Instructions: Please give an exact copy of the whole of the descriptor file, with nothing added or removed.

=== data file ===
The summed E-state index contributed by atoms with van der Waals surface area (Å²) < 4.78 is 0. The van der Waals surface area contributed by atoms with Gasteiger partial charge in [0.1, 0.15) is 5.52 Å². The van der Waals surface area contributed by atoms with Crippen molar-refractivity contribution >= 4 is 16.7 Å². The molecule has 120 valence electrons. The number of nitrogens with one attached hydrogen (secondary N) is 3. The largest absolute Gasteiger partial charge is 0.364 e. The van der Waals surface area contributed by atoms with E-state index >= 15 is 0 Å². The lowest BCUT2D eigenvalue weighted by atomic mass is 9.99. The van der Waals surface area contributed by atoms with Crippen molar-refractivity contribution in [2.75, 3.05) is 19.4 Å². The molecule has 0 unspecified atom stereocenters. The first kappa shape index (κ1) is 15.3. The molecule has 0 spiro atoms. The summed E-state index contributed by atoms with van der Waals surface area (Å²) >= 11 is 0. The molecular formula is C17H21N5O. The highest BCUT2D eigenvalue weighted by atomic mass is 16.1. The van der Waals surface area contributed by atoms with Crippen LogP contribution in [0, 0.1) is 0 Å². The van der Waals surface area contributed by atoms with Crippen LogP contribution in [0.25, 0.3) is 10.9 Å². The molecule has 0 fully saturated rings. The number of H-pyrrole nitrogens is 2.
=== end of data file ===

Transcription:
The summed E-state index contributed by atoms with van der Waals surface area (Å²) < 4.78 is 0. The van der Waals surface area contributed by atoms with Gasteiger partial charge in [0.1, 0.15) is 5.52 Å². The van der Waals surface area contributed by atoms with Crippen molar-refractivity contribution >= 4 is 16.7 Å². The molecule has 120 valence electrons. The number of nitrogens with one attached hydrogen (secondary N) is 3. The largest absolute Gasteiger partial charge is 0.364 e. The van der Waals surface area contributed by atoms with E-state index >= 15 is 0 Å². The lowest BCUT2D eigenvalue weighted by atomic mass is 9.99. The van der Waals surface area contributed by atoms with Crippen molar-refractivity contribution in [2.75, 3.05) is 19.4 Å². The molecule has 0 unspecified atom stereocenters. The first kappa shape index (κ1) is 15.3. The molecule has 0 spiro atoms. The summed E-state index contributed by atoms with van der Waals surface area (Å²) >= 11 is 0. The molecular formula is C17H21N5O. The highest BCUT2D eigenvalue weighted by atomic mass is 16.1. The van der Waals surface area contributed by atoms with Crippen LogP contribution in [0, 0.1) is 0 Å². The van der Waals surface area contributed by atoms with Crippen LogP contribution in [0.25, 0.3) is 10.9 Å². The molecule has 0 fully saturated rings. The number of H-pyrrole nitrogens is 2.